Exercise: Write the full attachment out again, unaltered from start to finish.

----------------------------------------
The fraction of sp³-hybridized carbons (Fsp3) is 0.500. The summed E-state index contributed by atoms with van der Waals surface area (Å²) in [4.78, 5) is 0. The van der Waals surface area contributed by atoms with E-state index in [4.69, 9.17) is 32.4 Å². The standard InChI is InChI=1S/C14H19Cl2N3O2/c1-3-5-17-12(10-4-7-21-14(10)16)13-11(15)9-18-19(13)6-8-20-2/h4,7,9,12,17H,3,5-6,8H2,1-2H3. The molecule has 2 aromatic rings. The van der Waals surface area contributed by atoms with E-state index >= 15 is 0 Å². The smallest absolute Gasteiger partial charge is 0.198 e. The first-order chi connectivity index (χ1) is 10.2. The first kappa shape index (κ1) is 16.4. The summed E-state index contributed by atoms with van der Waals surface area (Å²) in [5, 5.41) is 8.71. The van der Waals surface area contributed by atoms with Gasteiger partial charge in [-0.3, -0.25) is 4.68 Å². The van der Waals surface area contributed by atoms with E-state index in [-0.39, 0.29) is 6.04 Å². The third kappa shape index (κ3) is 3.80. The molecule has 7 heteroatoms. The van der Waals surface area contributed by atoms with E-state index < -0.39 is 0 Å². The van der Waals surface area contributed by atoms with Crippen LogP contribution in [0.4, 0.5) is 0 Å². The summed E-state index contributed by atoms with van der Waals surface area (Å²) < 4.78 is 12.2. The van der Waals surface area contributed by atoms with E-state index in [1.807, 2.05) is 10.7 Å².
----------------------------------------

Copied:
The fraction of sp³-hybridized carbons (Fsp3) is 0.500. The summed E-state index contributed by atoms with van der Waals surface area (Å²) in [4.78, 5) is 0. The van der Waals surface area contributed by atoms with E-state index in [4.69, 9.17) is 32.4 Å². The standard InChI is InChI=1S/C14H19Cl2N3O2/c1-3-5-17-12(10-4-7-21-14(10)16)13-11(15)9-18-19(13)6-8-20-2/h4,7,9,12,17H,3,5-6,8H2,1-2H3. The molecule has 2 aromatic rings. The van der Waals surface area contributed by atoms with E-state index >= 15 is 0 Å². The smallest absolute Gasteiger partial charge is 0.198 e. The first-order chi connectivity index (χ1) is 10.2. The first kappa shape index (κ1) is 16.4. The summed E-state index contributed by atoms with van der Waals surface area (Å²) in [5, 5.41) is 8.71. The van der Waals surface area contributed by atoms with Gasteiger partial charge in [-0.3, -0.25) is 4.68 Å². The van der Waals surface area contributed by atoms with E-state index in [-0.39, 0.29) is 6.04 Å². The third kappa shape index (κ3) is 3.80. The molecule has 7 heteroatoms. The van der Waals surface area contributed by atoms with E-state index < -0.39 is 0 Å². The van der Waals surface area contributed by atoms with Crippen LogP contribution in [0.4, 0.5) is 0 Å². The summed E-state index contributed by atoms with van der Waals surface area (Å²) < 4.78 is 12.2. The van der Waals surface area contributed by atoms with E-state index in [1.807, 2.05) is 10.7 Å².